Now here’s a warning from history.
If nothing else, these platform signs at Moorgate are a testy reminder of the perils of a rebrand. The red diamond, had it been given the chance, might have persisted long enough to become stoically tolerated, then grudgingly accepted, then maybe even loved.
But it was doomed, and all thanks to bad timing. The diamond came too late. The roundel had already been conceived. Red discs were arcing out majestically across London when the Metropolitan line, as stubborn as ever, decided to launch its own logo. And worse, it was a logo similar enough to the roundel to make the Met’s behaviour look incredibly petty.
Which of course it was. Mere pettiness never stopped the Met doing anything. But as an exercise in brand awareness, let alone one of design aesthetics, it was amusingly hopeless.
The signs* make Moorgate station a wonderfully eerie if slightly creepy place. For they appear on platforms no longer used by trains, save the occasional service that needs to terminate here.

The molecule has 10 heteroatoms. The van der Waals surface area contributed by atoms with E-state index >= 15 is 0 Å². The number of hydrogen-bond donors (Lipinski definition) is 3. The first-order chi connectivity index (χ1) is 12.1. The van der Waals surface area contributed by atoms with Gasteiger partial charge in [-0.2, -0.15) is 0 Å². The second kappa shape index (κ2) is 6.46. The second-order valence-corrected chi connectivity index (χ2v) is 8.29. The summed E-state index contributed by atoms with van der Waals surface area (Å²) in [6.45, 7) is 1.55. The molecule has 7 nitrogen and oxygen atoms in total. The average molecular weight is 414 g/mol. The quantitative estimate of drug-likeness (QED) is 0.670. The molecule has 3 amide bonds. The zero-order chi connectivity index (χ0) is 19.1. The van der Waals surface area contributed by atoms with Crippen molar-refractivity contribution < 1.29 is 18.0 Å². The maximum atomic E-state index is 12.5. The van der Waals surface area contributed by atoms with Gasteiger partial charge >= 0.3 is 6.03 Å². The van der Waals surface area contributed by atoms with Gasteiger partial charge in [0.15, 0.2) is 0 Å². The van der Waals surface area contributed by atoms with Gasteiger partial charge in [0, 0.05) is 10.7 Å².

Yet the platforms don’t look abandoned. Far from it. They feel clean, attended, cared-for. It’s almost as if they were in constant use. But by whom?
There are no security barriers. The platforms are teasingly, tantalisingly, open to anyone. I doubt you’d be able to stroll very far before being stopped… but the temptation is there. As is the potential for misunderstanding. I saw one family start to walk along them, before realising their mistake. I kind of wish they’d have carried on, just to see what happened.
I realise I like these platforms for the wrong reasons – there’s very little logic in loving something that is useless – but they don’t quite sit abandoned in splendid isolation.
Platforms five and six (above) might be completely cut off for trains (they used to be the terminus for Thameslink services) but they’ve taken on a new life as a sort of promotional space-cum-display area. At the time of writing they’re hosting a rather nice mural celebrating the Underground’s 150th anniversary. I hope there are plans for other displays in the future.
Platforms three and four are where you’ll find the diamond signs, casting their spiky glare. And both these and the mural are clearly visible from the Circle, Metropolitan and Hammersmith & City trains that call at platforms one and two. So rather than the old bits of Moorgate getting hidden from view and left to rot, they’ve become a “new” feature of the station: a partially-palatable slice of the past for digestion both now and into the future.
And there’s much to digest. But I’ll think I’ll pass on those diamonds. They’re just not my type(face).
*Cheers to Andrew (in the comments below) for noting that the signs were reintroduced for the 150th anniversary. Will they, along with the mural, survive beyond 2013?